BISHKEK, Aug 28 (Reuters) – Kyrgyzstan abandoned its first attempt to sell gold mining concessions after demonstrators stormed a live televised auction on Tuesday, disrupting attempts by the former Soviet republic to attract foreign investors to its untapped mineral riches.
Around 50 protesters, many wearing traditional Kyrgyz felt hats, burst into a television studio shouting nationalist slogans shortly before the scheduled live broadcast of the first auction under new mining laws adopted in April.
A Reuters correspondent in the studio saw officials flee the building as scuffles broke out between police and protesters, some of whom shouted: “We won’t let you sell our motherland!”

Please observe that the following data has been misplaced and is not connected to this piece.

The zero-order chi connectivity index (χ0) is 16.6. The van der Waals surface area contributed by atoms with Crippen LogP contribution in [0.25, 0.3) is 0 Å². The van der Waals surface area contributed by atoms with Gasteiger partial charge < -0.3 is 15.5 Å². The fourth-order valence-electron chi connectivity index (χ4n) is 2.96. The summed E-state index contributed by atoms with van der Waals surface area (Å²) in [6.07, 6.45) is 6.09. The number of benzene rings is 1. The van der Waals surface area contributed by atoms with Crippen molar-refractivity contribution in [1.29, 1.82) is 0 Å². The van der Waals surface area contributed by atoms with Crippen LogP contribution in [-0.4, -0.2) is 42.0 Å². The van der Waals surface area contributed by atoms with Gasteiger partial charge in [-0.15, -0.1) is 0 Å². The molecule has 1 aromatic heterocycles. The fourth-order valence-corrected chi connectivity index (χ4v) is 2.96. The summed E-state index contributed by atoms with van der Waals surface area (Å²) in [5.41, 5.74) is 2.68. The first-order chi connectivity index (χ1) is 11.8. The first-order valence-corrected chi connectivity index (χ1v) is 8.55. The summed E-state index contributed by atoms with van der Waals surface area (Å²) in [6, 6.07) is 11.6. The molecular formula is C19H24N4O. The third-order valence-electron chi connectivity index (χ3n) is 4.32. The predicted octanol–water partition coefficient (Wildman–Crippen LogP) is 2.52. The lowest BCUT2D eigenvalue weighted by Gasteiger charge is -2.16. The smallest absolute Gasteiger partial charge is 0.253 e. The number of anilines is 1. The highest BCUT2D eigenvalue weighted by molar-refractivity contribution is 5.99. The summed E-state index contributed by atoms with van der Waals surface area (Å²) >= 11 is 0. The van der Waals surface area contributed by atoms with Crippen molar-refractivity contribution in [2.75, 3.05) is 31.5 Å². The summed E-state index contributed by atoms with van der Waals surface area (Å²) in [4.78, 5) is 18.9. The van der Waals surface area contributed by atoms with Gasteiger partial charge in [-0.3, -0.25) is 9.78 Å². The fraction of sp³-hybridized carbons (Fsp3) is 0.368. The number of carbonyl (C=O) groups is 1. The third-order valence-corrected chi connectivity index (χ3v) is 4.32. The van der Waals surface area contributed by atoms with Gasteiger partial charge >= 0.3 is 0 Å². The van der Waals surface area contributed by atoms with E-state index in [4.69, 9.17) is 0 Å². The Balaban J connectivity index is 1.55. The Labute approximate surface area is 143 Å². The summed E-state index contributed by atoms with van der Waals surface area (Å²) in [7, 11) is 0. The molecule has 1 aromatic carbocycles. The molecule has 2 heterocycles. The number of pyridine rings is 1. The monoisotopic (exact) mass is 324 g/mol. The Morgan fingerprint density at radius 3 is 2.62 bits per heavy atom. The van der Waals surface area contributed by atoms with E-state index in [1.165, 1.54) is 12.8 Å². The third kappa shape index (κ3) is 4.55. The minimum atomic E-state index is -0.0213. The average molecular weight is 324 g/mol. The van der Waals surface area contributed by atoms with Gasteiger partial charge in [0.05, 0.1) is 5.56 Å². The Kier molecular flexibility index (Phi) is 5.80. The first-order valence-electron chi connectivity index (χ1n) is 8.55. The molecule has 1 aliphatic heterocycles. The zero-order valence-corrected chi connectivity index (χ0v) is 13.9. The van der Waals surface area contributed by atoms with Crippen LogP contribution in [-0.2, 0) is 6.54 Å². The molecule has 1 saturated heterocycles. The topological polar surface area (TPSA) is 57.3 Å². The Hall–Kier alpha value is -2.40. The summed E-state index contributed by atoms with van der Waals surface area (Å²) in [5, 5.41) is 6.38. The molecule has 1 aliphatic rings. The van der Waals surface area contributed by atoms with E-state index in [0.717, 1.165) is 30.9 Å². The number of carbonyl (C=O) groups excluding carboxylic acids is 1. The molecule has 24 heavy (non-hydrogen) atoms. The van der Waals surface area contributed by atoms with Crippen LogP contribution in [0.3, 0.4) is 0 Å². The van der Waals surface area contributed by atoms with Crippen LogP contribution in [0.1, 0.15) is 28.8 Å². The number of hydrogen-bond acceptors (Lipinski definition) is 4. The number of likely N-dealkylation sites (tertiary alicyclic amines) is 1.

Kyrgyzstan’s new government revised its mining laws in an attempt to stamp out corruption and attract investors to bolster a fragile economy that relies heavily on output from a single gold mine, owned by Toronto-listed Centerra Gold.
The amendments require all small concessions to be auctioned publicly to the highest bidder, a move designed to end the clandestine exchange of licences for a handful of dollars with the sole purpose of re-sale.
Uchkunbek Tashbayev, director of the State Agency of Geology and Mineral Resources, said he believed the protest had been orchestrated by opponents of these reforms. He told Reuters that the auction would be rescheduled.